Crime in Chicago

Among the 11,363 crimes reported in Chicago during the first 9 months of 2015, theft, battery, criminal damage, narcotics and assault ranked highest, totaling 68% of all reported crime. The infographic below shows a snapshot of crime in Chicago during this period.

Click through to see the enlarged image.
ChicagoCrime_Final

Techniques Used
The above visualization includes 4 main types of visualization techniques:

Text Analysis: The first image is a visual a representation of text data, specifically the word count of the type of crimes (i.e. frequency) displayed as a word cloud.

Spatial Analysis (GIS): The map uses an Inverse Distance Weighted (IDW) interpolation method to identify crime hotspots (in red). It also allows one to predict the frequency of crime at an unknown location based on the known values.

Quantitative Analysis: Two chart types were used to visualize quantitative data – a bar chart showing the crime counts of the major crime types for the most affected ward/community, and a bubble chart showing the number of crime by ward and community.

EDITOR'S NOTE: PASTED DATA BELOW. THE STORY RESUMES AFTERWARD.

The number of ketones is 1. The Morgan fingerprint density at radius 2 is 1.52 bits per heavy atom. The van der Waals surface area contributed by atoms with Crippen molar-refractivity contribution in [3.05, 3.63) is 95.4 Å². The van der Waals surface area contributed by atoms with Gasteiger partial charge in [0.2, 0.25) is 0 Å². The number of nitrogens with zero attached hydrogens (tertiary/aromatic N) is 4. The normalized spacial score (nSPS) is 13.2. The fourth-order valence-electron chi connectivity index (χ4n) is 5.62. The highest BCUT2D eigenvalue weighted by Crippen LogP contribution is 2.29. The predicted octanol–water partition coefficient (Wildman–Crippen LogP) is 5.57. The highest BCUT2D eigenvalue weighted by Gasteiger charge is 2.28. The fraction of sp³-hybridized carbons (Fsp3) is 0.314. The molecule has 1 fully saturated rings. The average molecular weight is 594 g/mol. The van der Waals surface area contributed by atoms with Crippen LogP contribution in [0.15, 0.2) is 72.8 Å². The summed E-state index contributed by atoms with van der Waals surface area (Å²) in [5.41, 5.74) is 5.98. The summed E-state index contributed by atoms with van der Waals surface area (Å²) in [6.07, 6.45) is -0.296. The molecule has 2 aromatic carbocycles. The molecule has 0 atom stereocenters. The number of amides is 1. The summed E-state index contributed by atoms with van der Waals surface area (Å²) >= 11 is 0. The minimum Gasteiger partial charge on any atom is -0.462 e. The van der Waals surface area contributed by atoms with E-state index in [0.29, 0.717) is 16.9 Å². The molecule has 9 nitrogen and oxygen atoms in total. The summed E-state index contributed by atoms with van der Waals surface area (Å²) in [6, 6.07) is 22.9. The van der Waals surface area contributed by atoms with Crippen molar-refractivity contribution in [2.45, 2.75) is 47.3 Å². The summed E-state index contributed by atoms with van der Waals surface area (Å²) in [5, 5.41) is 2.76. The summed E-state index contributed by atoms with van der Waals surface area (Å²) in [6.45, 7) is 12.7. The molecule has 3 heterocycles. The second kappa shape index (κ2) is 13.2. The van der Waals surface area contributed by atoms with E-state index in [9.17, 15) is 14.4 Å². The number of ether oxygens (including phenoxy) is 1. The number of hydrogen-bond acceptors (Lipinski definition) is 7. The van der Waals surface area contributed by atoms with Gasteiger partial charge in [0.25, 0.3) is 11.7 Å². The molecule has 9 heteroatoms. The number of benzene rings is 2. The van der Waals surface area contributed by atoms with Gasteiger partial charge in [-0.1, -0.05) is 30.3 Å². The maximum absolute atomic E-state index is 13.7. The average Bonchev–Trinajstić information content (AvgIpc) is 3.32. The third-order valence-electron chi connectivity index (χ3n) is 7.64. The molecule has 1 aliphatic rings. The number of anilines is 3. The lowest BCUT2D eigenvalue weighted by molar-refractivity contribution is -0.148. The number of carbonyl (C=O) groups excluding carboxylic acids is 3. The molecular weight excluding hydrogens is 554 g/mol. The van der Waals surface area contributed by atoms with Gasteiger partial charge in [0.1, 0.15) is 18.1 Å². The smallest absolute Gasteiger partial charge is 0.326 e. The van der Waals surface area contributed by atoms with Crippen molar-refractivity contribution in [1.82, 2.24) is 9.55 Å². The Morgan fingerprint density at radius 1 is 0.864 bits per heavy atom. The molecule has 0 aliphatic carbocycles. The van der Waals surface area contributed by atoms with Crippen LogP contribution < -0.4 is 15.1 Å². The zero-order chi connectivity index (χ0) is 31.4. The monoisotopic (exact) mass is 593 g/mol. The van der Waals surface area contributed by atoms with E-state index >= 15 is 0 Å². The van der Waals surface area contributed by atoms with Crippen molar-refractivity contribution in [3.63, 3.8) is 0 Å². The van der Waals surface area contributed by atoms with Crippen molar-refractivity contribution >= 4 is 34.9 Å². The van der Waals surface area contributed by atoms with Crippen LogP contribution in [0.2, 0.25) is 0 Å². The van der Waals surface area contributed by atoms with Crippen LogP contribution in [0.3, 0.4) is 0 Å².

Implementing visualization techniques in faculty research
The image above shows different visualization techniques that might be used to effectively convey data or research conclusions to different types of audiences in various disciplines or industries.  Visualizations can help identify existing or emerging trends, spot irregularities or obscure patterns, and even address or solve issues.

A good example of one such implementation is John Conroy’s Legal Clinic project in the College of Law. This research project used a multi-pronged approach in which first, various visualizations were created to compare exonerations and false convictions in major U.S. cities. Later, the SSRC trained Conroy’s research assistants how to create an exoneration database and clean and convert data into mappable formats using various techniques.

Ask us how to visualize your research
If you want help visualizing your own research findings or wonder if your research lends itself to similar techniques including data acquisition and preprocessing of both quantitative and qualitative data, contact Nandhini Gulasingam at mgulasin@depaul.edu.

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Author: Nandhini Gulasingam

Nandhini Gulasingam is a Senior Analyst for IT Solutions at the Social Science Research Center (SSRC) where she manages GIS, database, web development projects for the SSRC and is developing data visualization techniques for use in the social and behavioral sciences. She is also an adjunct faculty member in the Department of Geography where she teaches graduate and undergraduate courses on Geographic Information Systems (GIS).

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